When Elon Musk wanted to build an electric car company, he realized off the bat that the math didn’t work with current engineering. Aerodynamics created too much drag and resistance, which demanded too much power; bodies were too heavy, which demanded too much power.
And with all that extra power required, a crazy-sized, giant battery would have been required – which would have added more weight, which would have demanded more power, etc. etc.
So they started over from scratch.
They looked at every single panel, the optimal height of the car, the angle of the windshield, and the chemical composition of each and every single part in the automobile, right down to the bolts.
The lesson here?
If you want to do something new, you can’t just slap on a new coat of paint and call yourself an SUV.
You have to strip your career down to its parts.
And now back to your resume
So how does that relate to your career change?
We’ve talked before about how resumes are often just copies of work descriptions – and why that’s a mistake.
High-level accomplishments and responsibilities might be okay if you’re looking for jobs in a related field.
But if you’re looking for a career change – especially a big one – you’ll be selling steak in a vegetarian market.
You have to find a way to pull out all of the transferrable skills you have, and set them in the context of the new job.
The first step is to go into robot mode: write down every single thing you do. Don’t worry about how small it is, or whether it’s how you “define” your job.
You don’t want tasks that take one minute once per year, but if it’s of even moderate significance, add it to the list.
This is just brainstorming right now, so don’t think – just write!
And because this will become the foundation of the “new you,” don’t rush it.
Take your time, and make sure you cover everything.
Add up the bullets
Your list will probably be a lot longer than you might have thought.
We’re used to a dozen bullets at the most for each job on a resume, so might be surprised to see 20, 30, or even 40 bullets during your brainstorming.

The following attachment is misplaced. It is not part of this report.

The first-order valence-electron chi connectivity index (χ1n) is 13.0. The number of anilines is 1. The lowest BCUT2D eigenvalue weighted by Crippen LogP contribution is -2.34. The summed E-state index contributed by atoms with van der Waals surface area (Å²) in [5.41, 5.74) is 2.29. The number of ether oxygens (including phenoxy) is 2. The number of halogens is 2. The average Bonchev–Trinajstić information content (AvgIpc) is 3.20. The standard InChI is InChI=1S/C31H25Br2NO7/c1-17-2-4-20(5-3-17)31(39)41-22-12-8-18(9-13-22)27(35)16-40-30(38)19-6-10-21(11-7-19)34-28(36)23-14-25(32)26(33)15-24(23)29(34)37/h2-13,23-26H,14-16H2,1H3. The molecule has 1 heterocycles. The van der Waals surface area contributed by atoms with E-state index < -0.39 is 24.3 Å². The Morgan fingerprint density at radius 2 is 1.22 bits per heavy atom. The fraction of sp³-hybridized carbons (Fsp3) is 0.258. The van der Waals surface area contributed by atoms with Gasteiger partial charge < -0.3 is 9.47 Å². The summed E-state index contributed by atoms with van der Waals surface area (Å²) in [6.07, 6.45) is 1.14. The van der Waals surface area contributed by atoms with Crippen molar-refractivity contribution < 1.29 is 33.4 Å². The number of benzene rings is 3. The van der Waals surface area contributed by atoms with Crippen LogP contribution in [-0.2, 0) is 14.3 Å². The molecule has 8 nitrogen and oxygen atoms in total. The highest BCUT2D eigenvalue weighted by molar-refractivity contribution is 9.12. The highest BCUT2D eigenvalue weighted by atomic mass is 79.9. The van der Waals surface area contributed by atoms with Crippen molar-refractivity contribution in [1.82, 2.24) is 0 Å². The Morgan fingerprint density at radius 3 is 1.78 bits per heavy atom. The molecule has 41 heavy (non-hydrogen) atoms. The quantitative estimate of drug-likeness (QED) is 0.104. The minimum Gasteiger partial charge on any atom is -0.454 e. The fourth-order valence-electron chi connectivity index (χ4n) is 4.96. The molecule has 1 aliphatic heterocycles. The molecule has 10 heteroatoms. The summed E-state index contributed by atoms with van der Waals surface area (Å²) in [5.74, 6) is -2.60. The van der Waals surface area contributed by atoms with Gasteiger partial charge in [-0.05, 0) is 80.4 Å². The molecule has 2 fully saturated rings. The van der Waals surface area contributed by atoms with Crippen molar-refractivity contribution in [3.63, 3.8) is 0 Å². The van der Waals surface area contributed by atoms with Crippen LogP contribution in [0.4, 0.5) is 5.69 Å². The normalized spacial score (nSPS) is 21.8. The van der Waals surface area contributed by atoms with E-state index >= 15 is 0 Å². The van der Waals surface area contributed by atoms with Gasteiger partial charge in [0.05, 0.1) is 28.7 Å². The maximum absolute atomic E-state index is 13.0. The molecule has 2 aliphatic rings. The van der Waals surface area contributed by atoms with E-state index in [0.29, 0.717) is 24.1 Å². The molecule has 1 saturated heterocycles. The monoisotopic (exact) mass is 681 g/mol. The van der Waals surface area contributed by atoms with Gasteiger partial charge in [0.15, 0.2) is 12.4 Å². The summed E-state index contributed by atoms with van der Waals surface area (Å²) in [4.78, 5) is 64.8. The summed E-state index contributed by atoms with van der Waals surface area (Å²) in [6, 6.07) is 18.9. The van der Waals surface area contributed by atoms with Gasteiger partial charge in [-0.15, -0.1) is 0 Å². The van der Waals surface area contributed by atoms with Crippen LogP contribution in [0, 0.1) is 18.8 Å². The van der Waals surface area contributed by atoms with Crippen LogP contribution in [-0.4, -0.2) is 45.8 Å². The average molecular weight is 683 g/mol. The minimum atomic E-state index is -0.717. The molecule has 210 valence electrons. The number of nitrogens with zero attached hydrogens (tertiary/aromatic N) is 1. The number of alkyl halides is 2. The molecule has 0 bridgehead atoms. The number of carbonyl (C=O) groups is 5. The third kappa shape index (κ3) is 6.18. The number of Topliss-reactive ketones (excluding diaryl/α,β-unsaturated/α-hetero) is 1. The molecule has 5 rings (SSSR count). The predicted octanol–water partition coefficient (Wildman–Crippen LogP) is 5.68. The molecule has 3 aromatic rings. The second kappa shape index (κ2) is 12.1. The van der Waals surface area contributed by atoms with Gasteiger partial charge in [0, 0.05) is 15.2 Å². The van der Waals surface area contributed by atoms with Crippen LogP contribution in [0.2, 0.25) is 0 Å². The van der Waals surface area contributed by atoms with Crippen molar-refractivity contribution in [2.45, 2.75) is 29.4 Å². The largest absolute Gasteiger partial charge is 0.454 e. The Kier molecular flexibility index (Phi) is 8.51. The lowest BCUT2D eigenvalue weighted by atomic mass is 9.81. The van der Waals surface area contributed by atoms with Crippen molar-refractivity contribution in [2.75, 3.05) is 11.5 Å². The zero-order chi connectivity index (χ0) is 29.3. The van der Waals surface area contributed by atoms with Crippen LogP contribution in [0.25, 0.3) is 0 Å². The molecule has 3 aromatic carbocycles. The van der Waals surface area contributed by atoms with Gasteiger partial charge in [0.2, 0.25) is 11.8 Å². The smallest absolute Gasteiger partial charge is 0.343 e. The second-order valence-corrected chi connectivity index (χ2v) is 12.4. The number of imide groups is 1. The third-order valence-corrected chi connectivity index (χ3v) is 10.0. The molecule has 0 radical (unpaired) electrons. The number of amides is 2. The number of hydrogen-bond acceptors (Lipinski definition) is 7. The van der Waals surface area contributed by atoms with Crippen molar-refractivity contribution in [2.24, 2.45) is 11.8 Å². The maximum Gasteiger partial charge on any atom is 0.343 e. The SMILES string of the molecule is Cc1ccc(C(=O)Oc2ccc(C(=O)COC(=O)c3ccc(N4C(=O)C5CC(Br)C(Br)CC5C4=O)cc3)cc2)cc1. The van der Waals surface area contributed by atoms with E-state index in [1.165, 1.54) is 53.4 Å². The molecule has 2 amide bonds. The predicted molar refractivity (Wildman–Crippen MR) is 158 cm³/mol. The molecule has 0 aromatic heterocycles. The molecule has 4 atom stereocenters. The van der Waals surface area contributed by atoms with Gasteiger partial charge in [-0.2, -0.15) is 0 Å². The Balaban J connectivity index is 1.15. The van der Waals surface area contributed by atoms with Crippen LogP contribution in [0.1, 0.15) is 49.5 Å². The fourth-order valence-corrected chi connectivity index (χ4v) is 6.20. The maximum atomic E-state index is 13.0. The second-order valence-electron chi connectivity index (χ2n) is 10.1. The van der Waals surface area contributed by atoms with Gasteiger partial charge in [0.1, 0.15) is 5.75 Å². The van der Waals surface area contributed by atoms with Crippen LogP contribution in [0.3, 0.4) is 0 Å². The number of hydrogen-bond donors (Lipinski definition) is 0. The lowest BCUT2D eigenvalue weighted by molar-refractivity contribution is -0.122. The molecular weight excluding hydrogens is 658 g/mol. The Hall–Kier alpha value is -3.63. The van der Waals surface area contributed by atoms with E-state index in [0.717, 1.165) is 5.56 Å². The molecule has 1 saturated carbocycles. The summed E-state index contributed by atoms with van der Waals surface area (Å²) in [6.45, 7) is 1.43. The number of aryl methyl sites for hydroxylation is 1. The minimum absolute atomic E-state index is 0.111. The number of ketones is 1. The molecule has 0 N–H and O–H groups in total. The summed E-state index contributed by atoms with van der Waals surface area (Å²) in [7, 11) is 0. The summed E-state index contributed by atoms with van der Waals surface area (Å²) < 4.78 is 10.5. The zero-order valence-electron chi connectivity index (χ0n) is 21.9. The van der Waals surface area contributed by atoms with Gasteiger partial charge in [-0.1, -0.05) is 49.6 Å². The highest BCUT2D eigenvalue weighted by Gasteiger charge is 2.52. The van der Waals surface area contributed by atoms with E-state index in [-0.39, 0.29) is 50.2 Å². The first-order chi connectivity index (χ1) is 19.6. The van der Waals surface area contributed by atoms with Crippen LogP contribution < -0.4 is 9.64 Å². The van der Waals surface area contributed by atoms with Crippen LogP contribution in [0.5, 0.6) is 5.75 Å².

But we can take it even further.
Let’s say that every once in a while you’re asked to do a research paper. Something that takes a fair bit of time, nothing trivial.
On your resume, you could just write something generic, like, “Produces research for senior management,” or “Presents data analytics to support strategic decision-making.”
But I know we can do better.
Let’s dig further into what goes into that research report.
Which skills do you use? What actions are needed?
Off the top of my head:
- Technical writing (obviously)
- Project planning
- Project management
- Research methodology
- Data analytics
- Presentation development
- Briefing to senior management
That’s a quick cut at a made-up task. If you are writing research reports (or any kinds of in-depth reports), you probably have a dozen more boxes you need to check before you can say “done.”
But even with that made-up job, I say we can go even further.
Taking the “project planning” bullet, we can break it down even more:
- Resource planning
- Contracting (if needed)
- Task assignments
- Designing objectives
- Developing project templates
I’ll bet – if you really dedicated some thought – you could come up with at least three sub-bullets for every major item listed above.
So let’s do the math: six for “Project Planning,” plus (at least) three more for each of the other seven.
That’s 27 bullets for writing a research report – something that used to be one bullet on your resume. And that isn’t even touching the intangible soft skills, such as:
- Mentor junior team members
- Resolve conflicts and achieve consensus
- Deliver difficult results
…and whatever leadership skills you exhibited that you feel deserve a bit of bragging.
That brings it up to (at least!!) an even 30 bullets.
And you thought writing a research report was all you did!
You might be thinking, “Who cares?”
After all, aren’t resumes supposed to be about quality, not quantity?
Why should we focus on volume?
Ultimately, we won’t. our finished product will be tight, compact, and on target.
But at the beginning, we know our experience in its present form doesn’t align with that target.
So we need to dig deep and find those skills we can bring with us to the new career.
In the next post, we’ll cover how you take these grains of job sand and assemble your resume castle.
Did you try the exercise in this post? What did you find? Were you surprised? Tell us in the comments!